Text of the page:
JUST A THOUGHT
The Internet is just a world passing around notes in a classroom.
FROM THE EDITOR
This issue's first article, 10 Self-Exam Questions for Online Reputation Management, originated as some thoughts I'd jotted down for a prospective client to consider, a client unsure of its own needs in this area. I hope you find it useful, and welcome your feedback!
Then, Richard Levick returns to the pages of Crisis Manager with an excerpt from his marvelous new book, The Communicators - Leadership In the Age of Crisis. When I saw the title of this book segment, I knew that I had to publish it! Richard kindly gave me his permission to do so.
If you want more than just the education offered by this ezine, please consider browsing the Bernstein Crisis Management blog
I manage with my son Erik and the Crisis Management blog I host over at Carter McNamara's Free Management Library.
As always, if you like what you see, please share it with others by using the "Forward Email" link at the bottom of the ezine and tell them to subscribe! IMPORTANT NOTE: If you just "Forward" using your own email program's "Forward" function and your recipient thinks they're being spammed, they can click on the Opt Out link and opt YOU off the list. So use the "Forward Email" link, please.
My best to all,
|10 SELF-EXAM QUESTIONS FOR ONLINE REPUTATION MANAGEMENT|
By Jonathan Bernstein
|Think you're ready to preserve your reputation online? Take this self-exam honestly and you'll know the answer.|1. Do you have a very Internet and social media-savvy staff member or consultant on your crisis management team? If not, the rest of these questions are moot, your car is heading for a brick wall at high speed, and you aren't wearing a seatbelt.2. Are your spokespersons trained in the differences between online and off-line communications?3. How closely does your organization monitor the Internet for current or potential reputation threats?4. How closely does your organization monitor the Internet for early reports of crises/disasters-in-progress, or of incidents that can become crises/disasters? Often Twitter is the first place such incidents are reported. 5. [If you're publicly held] How closely does your organization monitor the Internet for potential reputational threats to your organization's stock value? There is usually a lot of Twitter chatter about public stocks, and similar conversations via most forms of social media.6. Does your organization currently have a system for rapid/concurrent distribution of information to prominent social media points of presence (e.g., Twitter, Facebook, YouTube)? 7. Has your organization considered the use of a virtual (online) incident command system to allow crisis team members to gather, exchange and disseminate information from a single online location, regardless of their own physical location?8. Does your organization currently have a disaster-related "dark site" (website or blog that only gets "turned on" during a crisis) set up to facilitate both outbound and inbound communication from external stakeholders?9. Does your organization currently have a system for using Internet-centered communications to reach all of your important stakeholder groups, internal and external, in the event of disasters or other crises?10. Does your organization know the capability of its primary website/server to handle a hundredfold, or thousandfold increase in traffic that could result from a disaster - i.e., would that increase "crash" the site, leaving those seeking information frustrated/angry and likely to lash out?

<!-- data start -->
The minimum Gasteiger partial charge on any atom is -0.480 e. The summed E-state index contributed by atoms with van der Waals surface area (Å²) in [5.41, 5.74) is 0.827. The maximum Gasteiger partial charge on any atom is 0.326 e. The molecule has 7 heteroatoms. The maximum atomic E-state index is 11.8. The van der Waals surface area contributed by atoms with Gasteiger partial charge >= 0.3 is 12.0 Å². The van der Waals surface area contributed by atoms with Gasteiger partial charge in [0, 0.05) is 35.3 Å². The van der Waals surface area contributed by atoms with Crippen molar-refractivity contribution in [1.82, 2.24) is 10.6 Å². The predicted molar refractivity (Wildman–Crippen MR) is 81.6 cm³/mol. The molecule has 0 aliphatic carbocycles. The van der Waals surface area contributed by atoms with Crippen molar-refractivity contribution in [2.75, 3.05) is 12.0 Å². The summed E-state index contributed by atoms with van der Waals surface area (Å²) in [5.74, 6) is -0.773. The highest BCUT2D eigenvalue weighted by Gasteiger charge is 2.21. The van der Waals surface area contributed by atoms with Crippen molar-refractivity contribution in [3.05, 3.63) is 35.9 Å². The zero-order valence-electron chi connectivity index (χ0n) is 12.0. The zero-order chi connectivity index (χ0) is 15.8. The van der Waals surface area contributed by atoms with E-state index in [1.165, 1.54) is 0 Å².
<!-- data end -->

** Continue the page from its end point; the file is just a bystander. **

|LAWYERS DON'T DRIVE THE BUS|
They're Only Sitting Near the Front
By Richard S. Levick and Charles Slack